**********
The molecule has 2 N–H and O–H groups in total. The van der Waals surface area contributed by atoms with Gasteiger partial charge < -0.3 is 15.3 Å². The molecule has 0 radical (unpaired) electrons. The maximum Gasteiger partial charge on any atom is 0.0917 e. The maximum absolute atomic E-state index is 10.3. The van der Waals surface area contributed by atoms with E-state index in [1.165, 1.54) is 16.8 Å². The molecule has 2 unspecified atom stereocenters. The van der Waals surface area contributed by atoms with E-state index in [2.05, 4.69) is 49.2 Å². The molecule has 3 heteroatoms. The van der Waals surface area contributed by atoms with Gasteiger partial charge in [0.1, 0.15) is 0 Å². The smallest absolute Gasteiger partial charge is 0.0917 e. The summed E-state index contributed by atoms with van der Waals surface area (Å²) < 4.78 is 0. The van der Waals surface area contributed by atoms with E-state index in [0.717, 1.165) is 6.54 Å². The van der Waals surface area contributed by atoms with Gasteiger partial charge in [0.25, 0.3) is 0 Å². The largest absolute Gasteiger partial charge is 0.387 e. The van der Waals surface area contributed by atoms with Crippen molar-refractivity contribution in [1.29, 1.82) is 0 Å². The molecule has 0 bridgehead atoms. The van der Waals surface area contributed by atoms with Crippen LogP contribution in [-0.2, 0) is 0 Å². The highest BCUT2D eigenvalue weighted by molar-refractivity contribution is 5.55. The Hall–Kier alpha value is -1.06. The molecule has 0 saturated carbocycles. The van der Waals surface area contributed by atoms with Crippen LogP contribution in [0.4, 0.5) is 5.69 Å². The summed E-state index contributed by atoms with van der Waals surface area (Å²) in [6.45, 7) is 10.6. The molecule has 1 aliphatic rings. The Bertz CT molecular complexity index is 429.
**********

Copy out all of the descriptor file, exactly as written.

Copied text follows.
The molecule has 2 N–H and O–H groups in total. The van der Waals surface area contributed by atoms with Gasteiger partial charge < -0.3 is 15.3 Å². The molecule has 0 radical (unpaired) electrons. The maximum Gasteiger partial charge on any atom is 0.0917 e. The maximum absolute atomic E-state index is 10.3. The van der Waals surface area contributed by atoms with E-state index in [1.165, 1.54) is 16.8 Å². The molecule has 2 unspecified atom stereocenters. The van der Waals surface area contributed by atoms with E-state index in [2.05, 4.69) is 49.2 Å². The molecule has 3 heteroatoms. The van der Waals surface area contributed by atoms with Gasteiger partial charge in [0.1, 0.15) is 0 Å². The smallest absolute Gasteiger partial charge is 0.0917 e. The summed E-state index contributed by atoms with van der Waals surface area (Å²) < 4.78 is 0. The van der Waals surface area contributed by atoms with E-state index in [0.717, 1.165) is 6.54 Å². The van der Waals surface area contributed by atoms with Gasteiger partial charge in [0.25, 0.3) is 0 Å². The largest absolute Gasteiger partial charge is 0.387 e. The van der Waals surface area contributed by atoms with Crippen molar-refractivity contribution in [1.29, 1.82) is 0 Å². The molecule has 0 bridgehead atoms. The van der Waals surface area contributed by atoms with Crippen LogP contribution in [-0.2, 0) is 0 Å². The highest BCUT2D eigenvalue weighted by molar-refractivity contribution is 5.55. The Hall–Kier alpha value is -1.06. The molecule has 0 saturated carbocycles. The van der Waals surface area contributed by atoms with Crippen LogP contribution in [0.4, 0.5) is 5.69 Å². The summed E-state index contributed by atoms with van der Waals surface area (Å²) in [6.45, 7) is 10.6. The molecule has 1 aliphatic rings. The Bertz CT molecular complexity index is 429.